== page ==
Saturday, 24 October 2009

The cost of Policing and Justice

THE man who, while Chancellor of the Exchequer was associated with financial prudence, is preparing to write a fat cheque for Policing and Justice. After interminable Downing Street appearances from Peter Robinson and Martin McGuinness, the Prime Minister Gordon Brown finally caved in…or did he?

Rumour has it he was threatening to charge the dynamic duo rent, if they popped in for another week of negotiations.

But, with a letter and a Parliamentary statement, Mr Brown’s offer is on the table…£ 1 billion to be precise.

Mr McGuinness was looking particularly chuffed and even the First Minister’s face was showing the faintest trace of a smile.

Mr Robinson did, of course, want the offer ‘Cameron-proofed’. The Conservative leader gave that reassurance.

So with the cheque all but ready to be deposited into the coffers of NI plc, Mr Robinson is running out of ‘confidence-building’ measures to delay on.

He must, however, have been reassured to find that TUV leader Jim Allister’s claim that the PM’s cash offer is really a loan has been scotched by the NIO. Apparently HM Treasury aren’t looking for it to be repaid (imagine the interest payable on £1 billion!)

Barristers stare poverty in the eye shocker

BARRISTERS in Northern Ireland are threatening to strike over pay-cut threat.

Poverty stricken barristers are faced with the horrible prospect of having to give up north Down mansions and leafy suburbia detached residences if Government plans to cut chunks out of the legal aid budget.

If such a thing were to happen, the poor downtrodden bewigged ones say they may form picket lines, whistle the Internationale and come over all Trotskyite.

After all, they claim, only a few of them earn six figure sums, still fewer have become millionaires in the enquiry frenzy, and they even have to pay for their own wigs.

If they don’t get top dollar for cases they may abandon criminal court for the more lucrative civil and judicial review merry-go-round.

Which, given the education mess around academic selection, means they can still coin it in - challenging the grammar schools’ new entrance exams.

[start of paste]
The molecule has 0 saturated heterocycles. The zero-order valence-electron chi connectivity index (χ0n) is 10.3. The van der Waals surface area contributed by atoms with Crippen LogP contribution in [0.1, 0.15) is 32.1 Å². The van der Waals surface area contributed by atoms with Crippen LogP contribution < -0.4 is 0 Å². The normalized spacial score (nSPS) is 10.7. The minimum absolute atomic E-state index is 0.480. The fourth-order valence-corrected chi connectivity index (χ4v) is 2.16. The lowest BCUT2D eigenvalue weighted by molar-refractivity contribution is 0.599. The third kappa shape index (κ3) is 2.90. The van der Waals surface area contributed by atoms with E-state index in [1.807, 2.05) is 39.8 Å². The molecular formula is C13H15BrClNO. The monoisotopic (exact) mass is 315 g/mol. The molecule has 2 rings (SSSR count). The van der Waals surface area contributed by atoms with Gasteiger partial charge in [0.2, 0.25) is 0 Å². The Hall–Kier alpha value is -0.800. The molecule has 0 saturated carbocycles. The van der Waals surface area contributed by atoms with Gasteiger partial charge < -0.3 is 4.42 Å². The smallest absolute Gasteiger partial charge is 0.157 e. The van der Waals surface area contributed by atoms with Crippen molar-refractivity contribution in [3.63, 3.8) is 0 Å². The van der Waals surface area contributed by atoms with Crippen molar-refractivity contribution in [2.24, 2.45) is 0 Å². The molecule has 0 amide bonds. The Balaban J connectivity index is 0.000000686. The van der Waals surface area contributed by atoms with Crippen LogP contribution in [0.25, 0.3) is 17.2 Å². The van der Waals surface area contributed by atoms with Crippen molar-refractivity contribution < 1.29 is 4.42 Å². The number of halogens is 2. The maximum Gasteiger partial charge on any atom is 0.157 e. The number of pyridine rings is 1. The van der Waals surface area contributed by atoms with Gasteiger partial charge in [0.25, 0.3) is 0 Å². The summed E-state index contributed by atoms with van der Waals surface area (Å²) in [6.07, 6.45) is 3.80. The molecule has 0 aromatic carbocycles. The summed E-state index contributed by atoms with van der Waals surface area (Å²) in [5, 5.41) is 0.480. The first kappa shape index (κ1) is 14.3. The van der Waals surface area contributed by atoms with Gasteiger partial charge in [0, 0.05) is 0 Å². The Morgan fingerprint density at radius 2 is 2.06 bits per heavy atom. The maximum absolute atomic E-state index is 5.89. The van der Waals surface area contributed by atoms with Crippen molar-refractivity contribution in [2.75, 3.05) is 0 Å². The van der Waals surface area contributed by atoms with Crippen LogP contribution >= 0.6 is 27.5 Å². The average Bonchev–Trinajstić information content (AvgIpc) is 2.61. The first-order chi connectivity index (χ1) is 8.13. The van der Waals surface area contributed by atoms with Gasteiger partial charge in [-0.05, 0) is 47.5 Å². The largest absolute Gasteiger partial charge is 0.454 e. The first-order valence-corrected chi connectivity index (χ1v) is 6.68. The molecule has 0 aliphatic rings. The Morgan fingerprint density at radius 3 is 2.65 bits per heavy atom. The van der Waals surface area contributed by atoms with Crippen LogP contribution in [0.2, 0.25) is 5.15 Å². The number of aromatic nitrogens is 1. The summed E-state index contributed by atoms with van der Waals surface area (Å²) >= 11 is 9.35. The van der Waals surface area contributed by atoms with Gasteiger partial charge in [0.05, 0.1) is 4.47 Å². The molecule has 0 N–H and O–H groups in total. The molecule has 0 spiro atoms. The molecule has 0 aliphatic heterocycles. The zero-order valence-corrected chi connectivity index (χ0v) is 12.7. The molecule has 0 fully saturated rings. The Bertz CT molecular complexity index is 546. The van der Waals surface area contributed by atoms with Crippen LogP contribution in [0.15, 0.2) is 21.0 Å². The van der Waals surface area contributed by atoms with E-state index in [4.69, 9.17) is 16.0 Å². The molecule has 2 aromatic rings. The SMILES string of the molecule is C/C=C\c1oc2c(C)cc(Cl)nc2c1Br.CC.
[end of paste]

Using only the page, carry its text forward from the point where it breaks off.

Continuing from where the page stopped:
If you want to see the list of the top 100 paid counsel in 2007/2008 click here (the lowest paid counsel got £37,496 and the highest paid got £716,915 not including VAT)

When is an Assembly answer not an assembly answer?

PATSY McGlone was getting his knickers in a twist over the amount of money spent on consultants by Executive departments, and the cost of the Review of Public Administration.
Imagine his surprise when Jonathan Craig asked a similar question and got a different set of figures altogether. The difference was about £10 million, no small amount.

So Patsy was right to get his knickers in a knot…

Was it just a ‘simple accountancy error’, or was the wrong amount put in the wrong column? We may never know, but department officials are said to be considering asking a consultancy firm to investigate…

That’ll be the full allowance please!

A LOT of MLAs seem to have had an unerring knack of claiming their maximum expenses entitlement.

It takes an almost unimaginable amount of financial dexterity to know going into the final weeks of the accounting period that you’ve claimed almost exactly the maximum amount allowed.

Assembly Director General Trevor Reaney was quick to point out that all the claims were within the rules and had been approved. That’s all right then…

The flip side of this is that as MLAs are so financially capable in claiming their expenses, surely they can sort out NI plc. If we just tell them it’s an expenses claim, they’ll have the economy whipped into shape in no time.